Wednesday, January 11, 2012

Project Management for Writers - Part One

For 2012, I want to be more productive as a writer.  After reading so many blog posts about writing goals for the new year, I am certain I'm not alone. 

I am one of those people that need goals to move forward; if I plan on writing only one novel this year, I'm not going to do more than that. On the other hand, if I think for one second I can write ten novels this year, I'm not going to be happy with myself because it's just not possible with the time I have available. 

To be a happy and motivated writer, I need to be realistic about what I can accomplish, which is not an easy thing to do.

When I was working a normal job, I had to meet deadlines with multiple concurrent projects. If I didn't meet the deadlines, I had to work overtime, which wasn't going to work for me as a single mom. So I got very good at setting realistic timelines for projects.

When I set my writing goals for this year, I used project management techniques from my previous work experience.  I know, I'm a big nerd breaking out the PM when I don't have to, but the plan I came up with feels good to me. I think it's reasonable.  If I stick to it, I will be able to accomplish a lot without neglecting my family or becoming that guy from The Shining.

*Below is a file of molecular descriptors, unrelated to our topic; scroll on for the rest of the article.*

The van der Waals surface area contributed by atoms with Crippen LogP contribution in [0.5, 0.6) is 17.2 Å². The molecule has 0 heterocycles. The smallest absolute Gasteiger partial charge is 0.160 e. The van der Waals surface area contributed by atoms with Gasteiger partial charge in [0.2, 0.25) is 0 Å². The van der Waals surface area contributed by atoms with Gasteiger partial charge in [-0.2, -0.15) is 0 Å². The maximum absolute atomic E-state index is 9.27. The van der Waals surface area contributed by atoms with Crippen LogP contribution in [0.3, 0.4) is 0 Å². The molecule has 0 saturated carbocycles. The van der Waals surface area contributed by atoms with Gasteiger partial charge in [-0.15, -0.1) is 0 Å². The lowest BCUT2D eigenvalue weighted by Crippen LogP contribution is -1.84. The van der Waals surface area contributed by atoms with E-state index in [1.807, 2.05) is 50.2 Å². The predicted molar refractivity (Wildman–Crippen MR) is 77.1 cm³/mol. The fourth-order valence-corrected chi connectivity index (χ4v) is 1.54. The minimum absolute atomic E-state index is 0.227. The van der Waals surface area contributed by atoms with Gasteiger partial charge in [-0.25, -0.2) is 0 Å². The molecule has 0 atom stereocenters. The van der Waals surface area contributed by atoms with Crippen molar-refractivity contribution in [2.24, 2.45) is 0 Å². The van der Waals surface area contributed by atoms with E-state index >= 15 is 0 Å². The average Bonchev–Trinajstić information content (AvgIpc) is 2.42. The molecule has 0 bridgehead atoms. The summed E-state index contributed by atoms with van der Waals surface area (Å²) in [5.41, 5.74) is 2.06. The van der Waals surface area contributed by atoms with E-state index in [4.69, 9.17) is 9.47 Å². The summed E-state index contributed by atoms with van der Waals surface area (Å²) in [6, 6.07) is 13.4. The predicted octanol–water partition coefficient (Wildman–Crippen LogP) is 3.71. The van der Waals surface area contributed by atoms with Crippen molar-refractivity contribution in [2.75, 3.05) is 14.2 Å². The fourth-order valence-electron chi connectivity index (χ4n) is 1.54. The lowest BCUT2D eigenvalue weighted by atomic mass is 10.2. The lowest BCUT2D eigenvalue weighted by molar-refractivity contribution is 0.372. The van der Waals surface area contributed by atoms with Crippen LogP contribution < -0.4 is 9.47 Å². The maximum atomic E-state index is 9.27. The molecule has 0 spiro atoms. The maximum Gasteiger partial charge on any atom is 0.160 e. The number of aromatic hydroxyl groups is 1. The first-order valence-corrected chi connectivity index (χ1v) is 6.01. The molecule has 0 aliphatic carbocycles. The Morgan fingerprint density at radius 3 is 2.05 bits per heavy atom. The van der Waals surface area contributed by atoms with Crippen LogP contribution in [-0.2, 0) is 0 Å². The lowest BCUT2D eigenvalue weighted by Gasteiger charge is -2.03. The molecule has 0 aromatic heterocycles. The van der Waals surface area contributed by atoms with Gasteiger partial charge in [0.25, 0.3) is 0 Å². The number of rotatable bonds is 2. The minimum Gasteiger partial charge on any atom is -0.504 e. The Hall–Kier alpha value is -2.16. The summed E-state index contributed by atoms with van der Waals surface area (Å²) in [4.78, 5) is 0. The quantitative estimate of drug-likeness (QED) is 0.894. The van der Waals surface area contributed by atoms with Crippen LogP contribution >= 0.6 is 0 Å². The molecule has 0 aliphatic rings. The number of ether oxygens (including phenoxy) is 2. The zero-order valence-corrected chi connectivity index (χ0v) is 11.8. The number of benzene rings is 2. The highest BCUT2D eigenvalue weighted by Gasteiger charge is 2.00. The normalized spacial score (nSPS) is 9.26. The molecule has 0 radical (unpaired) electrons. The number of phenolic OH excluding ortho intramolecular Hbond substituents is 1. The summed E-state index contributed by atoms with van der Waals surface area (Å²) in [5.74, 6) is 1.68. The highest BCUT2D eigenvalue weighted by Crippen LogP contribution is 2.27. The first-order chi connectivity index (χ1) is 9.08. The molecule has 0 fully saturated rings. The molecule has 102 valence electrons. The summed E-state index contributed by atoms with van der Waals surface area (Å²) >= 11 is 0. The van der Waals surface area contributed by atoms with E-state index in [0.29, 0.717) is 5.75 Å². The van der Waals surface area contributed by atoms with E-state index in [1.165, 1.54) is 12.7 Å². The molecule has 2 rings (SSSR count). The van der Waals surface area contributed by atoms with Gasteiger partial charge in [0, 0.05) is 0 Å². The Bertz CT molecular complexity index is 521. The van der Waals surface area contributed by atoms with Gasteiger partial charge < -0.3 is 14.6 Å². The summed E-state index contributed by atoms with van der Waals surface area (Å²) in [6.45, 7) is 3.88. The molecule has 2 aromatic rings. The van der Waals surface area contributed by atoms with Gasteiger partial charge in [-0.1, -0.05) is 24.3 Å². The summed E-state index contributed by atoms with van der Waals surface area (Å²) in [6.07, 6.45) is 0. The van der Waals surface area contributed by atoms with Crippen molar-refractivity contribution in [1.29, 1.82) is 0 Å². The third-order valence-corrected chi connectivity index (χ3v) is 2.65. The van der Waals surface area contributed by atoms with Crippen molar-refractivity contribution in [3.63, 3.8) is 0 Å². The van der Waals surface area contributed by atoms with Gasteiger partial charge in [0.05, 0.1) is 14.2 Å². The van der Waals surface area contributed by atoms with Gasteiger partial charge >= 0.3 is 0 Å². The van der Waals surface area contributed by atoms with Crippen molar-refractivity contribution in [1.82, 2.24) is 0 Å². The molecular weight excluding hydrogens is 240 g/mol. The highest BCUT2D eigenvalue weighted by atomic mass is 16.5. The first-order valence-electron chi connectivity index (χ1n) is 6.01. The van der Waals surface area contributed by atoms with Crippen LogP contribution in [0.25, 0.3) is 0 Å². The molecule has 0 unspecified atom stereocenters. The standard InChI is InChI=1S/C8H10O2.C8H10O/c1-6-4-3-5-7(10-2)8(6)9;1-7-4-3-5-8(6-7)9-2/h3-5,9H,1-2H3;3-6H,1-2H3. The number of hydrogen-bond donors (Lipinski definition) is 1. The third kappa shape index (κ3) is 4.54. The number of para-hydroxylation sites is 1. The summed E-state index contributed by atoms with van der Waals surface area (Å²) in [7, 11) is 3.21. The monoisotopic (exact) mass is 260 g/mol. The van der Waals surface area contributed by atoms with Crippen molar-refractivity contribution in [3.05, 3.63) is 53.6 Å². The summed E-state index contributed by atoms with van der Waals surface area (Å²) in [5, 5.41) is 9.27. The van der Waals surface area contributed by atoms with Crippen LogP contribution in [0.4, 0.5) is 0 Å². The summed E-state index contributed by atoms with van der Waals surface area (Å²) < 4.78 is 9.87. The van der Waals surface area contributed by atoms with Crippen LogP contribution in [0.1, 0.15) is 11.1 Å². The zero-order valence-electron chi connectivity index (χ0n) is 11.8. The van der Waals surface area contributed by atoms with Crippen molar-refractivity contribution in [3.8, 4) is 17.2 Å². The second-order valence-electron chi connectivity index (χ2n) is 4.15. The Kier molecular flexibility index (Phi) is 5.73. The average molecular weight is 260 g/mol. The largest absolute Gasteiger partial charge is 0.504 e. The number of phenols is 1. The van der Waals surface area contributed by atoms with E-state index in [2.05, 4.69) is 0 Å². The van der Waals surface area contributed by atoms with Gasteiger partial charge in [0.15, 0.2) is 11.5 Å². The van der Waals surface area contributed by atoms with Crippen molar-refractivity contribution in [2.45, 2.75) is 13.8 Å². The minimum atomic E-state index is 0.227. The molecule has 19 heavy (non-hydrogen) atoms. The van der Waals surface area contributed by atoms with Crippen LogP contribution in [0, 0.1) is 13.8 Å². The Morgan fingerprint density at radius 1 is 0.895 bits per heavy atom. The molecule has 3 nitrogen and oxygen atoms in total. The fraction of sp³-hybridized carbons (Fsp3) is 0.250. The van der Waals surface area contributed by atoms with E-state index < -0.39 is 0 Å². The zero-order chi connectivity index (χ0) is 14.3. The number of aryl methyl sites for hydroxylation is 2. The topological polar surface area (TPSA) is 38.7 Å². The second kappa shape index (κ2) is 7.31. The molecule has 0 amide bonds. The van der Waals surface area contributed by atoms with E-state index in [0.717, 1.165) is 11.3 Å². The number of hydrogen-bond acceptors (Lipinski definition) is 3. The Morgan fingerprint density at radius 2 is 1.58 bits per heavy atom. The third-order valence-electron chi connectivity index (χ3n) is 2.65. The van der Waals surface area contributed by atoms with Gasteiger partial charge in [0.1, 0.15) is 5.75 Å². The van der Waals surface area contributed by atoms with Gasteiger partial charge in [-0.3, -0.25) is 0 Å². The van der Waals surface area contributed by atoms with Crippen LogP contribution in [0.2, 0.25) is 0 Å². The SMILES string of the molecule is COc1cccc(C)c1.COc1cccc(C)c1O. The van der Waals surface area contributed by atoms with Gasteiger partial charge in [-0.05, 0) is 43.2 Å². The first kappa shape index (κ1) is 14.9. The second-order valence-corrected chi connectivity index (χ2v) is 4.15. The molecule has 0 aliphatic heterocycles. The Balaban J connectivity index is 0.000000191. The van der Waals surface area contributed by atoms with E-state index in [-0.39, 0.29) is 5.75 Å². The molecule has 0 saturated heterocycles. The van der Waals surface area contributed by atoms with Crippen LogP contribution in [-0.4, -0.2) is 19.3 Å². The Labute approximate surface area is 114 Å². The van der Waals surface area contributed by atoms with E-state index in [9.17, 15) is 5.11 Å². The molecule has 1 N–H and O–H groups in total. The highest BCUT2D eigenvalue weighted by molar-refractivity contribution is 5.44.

Project management seems like an awful lot of common sense to me, but people in the workplace have a very difficult time of it. I'm guessing most writers out there trudging away at their manuscripts haven't had the pleasure of being immersed in the world of project management, so I thought I would share some tips I think writers can use. 

But I don't want to put everyone to sleep, so I'll do this as a series, one tip at a time.

1. Know your pace.
I think the key to setting realistic goals for writing over an extended time period is to know your habits. I don't know if it's possible to accurately estimate how much you can write in a year if you don't have an idea of how many words you typically write in an hour.